Though he's never been elected to office, Steven B. Larsen has one of the most powerful - and unenviable - jobs in state government.
The chairman of the Public Service Commission has an impact on the profits of corporate giants and the pocketbooks of utility ratepayers. He also influences the political fortunes of Gov. Martin O'Malley, who appointed him last year with a mandate to fix the state's deregulated energy market. At the top of Larsen's agenda: investigating the more than 70 percent rate increase that Baltimore Gas & Electric customers received over the past two years.
The chairman of the state Public Service Commission discusses fixing the energy market, and how the state can deal with a shortage of energy that experts expect by 2011
In a January report to lawmakers, the commission criticized the 1999 settlement that moved Maryland toward deregulation, saying it favored Constellation Energy Group, BGE's parent company, at the expense of ratepayers. Constellation says the report distorts the facts and is a politicized attempt to rewrite history. The conflict heated up last week when the company said it would sue the state to recover $386 million in nuclear decommissioning fees that it was forced to give up as part of legislation passed in 2006 to deal with the BGE rate increase.
Against this backdrop, the commission is grappling with a projected energy shortfall as early as 2011, and considering proposals to partially re-regulate the industry.
After months of study, it seems the commission has concluded that mistakes were made in the lead-up to deregulation, and that there may be a way to implement some form of re-regulation. What might that look like and how would it affect utility rates?
Well, the form of re-regulation that we determined to be the most practical was the idea of incentivizing new generation through long-term contracts [for electricity supply] to be executed by the utilities. We concluded that what many people think of as re-regulation, which is simply getting those power plants back under our control, is not practical. It's prohibitively expensive and would have a lot of legal issues.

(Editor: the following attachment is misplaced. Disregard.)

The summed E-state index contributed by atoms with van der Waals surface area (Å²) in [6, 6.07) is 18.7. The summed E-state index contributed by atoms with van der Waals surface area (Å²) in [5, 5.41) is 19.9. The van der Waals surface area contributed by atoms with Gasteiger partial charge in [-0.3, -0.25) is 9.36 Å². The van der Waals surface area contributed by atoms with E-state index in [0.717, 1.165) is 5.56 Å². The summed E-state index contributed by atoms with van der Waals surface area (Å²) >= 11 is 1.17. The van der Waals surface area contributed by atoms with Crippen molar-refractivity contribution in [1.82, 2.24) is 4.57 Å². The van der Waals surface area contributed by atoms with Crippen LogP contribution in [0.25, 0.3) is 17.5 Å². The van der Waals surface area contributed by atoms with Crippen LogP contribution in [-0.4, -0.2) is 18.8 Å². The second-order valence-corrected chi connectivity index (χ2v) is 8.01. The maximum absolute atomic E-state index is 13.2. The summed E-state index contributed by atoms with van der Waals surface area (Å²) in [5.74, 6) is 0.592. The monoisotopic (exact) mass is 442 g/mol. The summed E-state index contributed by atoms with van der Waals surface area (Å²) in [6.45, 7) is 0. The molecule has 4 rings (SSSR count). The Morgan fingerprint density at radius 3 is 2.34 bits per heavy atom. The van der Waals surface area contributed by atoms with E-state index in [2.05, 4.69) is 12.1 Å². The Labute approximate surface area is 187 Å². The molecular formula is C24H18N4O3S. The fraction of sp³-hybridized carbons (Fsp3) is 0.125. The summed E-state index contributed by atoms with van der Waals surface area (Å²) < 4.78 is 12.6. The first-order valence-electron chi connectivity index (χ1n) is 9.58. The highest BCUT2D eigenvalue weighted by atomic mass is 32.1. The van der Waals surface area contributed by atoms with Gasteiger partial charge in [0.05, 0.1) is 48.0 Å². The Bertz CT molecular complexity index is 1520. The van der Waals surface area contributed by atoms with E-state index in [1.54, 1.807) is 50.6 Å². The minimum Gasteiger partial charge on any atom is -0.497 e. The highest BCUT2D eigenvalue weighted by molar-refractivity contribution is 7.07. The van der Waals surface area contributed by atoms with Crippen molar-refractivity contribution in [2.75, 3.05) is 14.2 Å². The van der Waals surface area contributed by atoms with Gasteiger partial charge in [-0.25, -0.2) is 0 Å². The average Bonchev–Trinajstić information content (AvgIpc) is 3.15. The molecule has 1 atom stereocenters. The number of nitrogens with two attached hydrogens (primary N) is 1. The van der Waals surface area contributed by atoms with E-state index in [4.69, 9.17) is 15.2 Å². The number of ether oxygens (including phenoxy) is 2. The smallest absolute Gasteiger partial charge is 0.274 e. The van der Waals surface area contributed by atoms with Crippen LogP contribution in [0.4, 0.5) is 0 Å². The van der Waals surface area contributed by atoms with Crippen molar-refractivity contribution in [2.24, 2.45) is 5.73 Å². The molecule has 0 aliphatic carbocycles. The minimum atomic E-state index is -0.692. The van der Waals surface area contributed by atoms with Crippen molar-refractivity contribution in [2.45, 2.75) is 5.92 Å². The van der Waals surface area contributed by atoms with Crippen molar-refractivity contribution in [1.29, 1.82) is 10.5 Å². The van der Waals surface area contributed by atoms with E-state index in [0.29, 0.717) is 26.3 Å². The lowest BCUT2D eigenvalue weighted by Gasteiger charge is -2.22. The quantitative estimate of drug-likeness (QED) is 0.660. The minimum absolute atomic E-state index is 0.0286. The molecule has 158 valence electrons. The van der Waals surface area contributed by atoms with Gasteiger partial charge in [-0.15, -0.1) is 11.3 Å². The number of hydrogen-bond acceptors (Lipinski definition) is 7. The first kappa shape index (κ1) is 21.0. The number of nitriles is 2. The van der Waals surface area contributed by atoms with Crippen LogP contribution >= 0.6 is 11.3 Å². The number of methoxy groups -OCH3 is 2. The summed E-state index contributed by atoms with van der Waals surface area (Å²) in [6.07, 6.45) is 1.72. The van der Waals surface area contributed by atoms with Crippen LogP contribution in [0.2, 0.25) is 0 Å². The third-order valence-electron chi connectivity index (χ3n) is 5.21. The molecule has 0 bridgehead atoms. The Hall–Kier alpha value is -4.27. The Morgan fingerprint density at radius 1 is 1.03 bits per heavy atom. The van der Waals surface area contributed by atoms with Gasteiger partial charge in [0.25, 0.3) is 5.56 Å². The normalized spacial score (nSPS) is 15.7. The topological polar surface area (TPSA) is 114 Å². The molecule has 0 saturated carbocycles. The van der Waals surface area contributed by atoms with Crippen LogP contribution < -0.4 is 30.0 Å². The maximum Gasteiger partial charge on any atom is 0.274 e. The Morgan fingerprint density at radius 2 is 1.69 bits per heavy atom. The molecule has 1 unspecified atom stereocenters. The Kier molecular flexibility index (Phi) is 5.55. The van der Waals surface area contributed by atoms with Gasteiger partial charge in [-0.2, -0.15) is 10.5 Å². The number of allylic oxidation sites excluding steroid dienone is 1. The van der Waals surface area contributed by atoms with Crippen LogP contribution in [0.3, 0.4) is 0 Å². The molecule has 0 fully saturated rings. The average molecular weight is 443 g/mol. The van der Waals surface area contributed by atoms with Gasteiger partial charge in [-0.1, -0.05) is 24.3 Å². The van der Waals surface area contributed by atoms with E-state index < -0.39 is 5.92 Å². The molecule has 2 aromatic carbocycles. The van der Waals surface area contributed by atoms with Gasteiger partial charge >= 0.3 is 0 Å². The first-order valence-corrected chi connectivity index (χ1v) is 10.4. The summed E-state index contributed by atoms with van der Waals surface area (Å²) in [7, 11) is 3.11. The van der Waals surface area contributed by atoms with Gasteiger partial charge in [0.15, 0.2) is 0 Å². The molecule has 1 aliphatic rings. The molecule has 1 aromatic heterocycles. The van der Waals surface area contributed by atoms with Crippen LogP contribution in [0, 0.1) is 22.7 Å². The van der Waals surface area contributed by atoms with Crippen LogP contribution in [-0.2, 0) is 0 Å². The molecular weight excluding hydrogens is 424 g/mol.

So the commission doesn't think the industry can meet the challenge of building new plants in a timely fashion by itself. Why is the market failing in that respect?
Like any market, these are issues of supply and demand, and if you own supply in a market in which demand outstrips supply, it can be to your advantage to maintain shortages to keep prices high. I'm not suggesting there's anything wrong with that. That's what for-profit companies do. But I think it has resulted in Maryland in higher prices than we would otherwise be paying if there was a better balance between demand and supply. So, if we're going to rely on the market to solve our problems, our problems may not be solved because the market participants have different financial incentives than, for example, a regulator does in trying to get the lowest rates for ratepayers.
So by directing the utilities to enter into long-term contracts, we essentially create a market incentive to bring new generation in, but also because it's under a long-term contract with the utility it can help essentially capture the economic benefits for the ratepayers that might otherwise go to the owner of the power plant.
So is it going to require legislative action, or does the commission have the authority to make a lot of these changes on its own?
The commission has the authority to require utilities to enter into long-term contracts. What we've told the General Assembly is that unless they tell us otherwise, we would this summer begin the process of doing so.
Do you have, though, a legislative agenda for this session, some things you'd like to see lawmakers do beyond what you just talked about?
There are a couple of bills the commission has looked at. One would expand our subpoena power and ability to get documents from, not just regulated companies, but any unregulated affiliates we have. That was a recommendation that came out of the report on the "stranded costs" [fees paid to compensate Constellation for the decline in the value of its power plants] and decommissioning liability. We determined in that study that decommissioning funds - that is, funds that are supposed to be available down the road for the decommissioning of the nuclear power plants - which ratepayers have funded, are being held in internal reserves at Constellation that we don't regulate. And I think we clearly need broad regulatory authority over those decommissioning funds. Another bill that we will be proposing to the General Assembly is legislation that would allow us to recover the costs of an investigation or inquiry from the regulated company being investigated.
As we've talked about before, deregulation leaves Maryland consumers at the mercy of wholesale energy markets, which are federally regulated. What are the flaws in that market, as you see it, and what can the commission do about it?